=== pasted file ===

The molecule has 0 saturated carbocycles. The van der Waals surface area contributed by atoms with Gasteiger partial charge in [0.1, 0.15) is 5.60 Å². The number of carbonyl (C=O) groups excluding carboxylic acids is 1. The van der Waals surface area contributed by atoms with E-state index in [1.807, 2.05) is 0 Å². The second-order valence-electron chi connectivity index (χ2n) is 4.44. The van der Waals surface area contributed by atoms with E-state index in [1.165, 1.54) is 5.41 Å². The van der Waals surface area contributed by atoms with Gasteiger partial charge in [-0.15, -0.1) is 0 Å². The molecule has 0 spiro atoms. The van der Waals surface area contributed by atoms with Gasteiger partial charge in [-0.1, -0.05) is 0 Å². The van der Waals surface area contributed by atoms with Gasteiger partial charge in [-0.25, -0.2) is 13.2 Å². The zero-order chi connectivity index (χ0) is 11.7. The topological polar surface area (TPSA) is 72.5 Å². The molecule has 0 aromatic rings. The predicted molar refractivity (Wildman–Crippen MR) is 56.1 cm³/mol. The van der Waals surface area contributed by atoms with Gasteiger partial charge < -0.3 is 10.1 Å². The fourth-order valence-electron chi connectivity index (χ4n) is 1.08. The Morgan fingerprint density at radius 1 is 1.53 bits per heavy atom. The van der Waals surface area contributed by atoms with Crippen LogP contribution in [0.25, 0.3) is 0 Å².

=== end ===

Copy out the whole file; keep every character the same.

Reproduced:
The molecule has 0 saturated carbocycles. The van der Waals surface area contributed by atoms with Gasteiger partial charge in [0.1, 0.15) is 5.60 Å². The number of carbonyl (C=O) groups excluding carboxylic acids is 1. The van der Waals surface area contributed by atoms with E-state index in [1.807, 2.05) is 0 Å². The second-order valence-electron chi connectivity index (χ2n) is 4.44. The van der Waals surface area contributed by atoms with E-state index in [1.165, 1.54) is 5.41 Å². The van der Waals surface area contributed by atoms with Gasteiger partial charge in [-0.15, -0.1) is 0 Å². The molecule has 0 spiro atoms. The van der Waals surface area contributed by atoms with Gasteiger partial charge in [-0.1, -0.05) is 0 Å². The van der Waals surface area contributed by atoms with Gasteiger partial charge in [-0.25, -0.2) is 13.2 Å². The zero-order chi connectivity index (χ0) is 11.7. The topological polar surface area (TPSA) is 72.5 Å². The molecule has 0 aromatic rings. The predicted molar refractivity (Wildman–Crippen MR) is 56.1 cm³/mol. The van der Waals surface area contributed by atoms with Gasteiger partial charge < -0.3 is 10.1 Å². The fourth-order valence-electron chi connectivity index (χ4n) is 1.08. The Morgan fingerprint density at radius 1 is 1.53 bits per heavy atom. The van der Waals surface area contributed by atoms with Crippen LogP contribution in [0.25, 0.3) is 0 Å².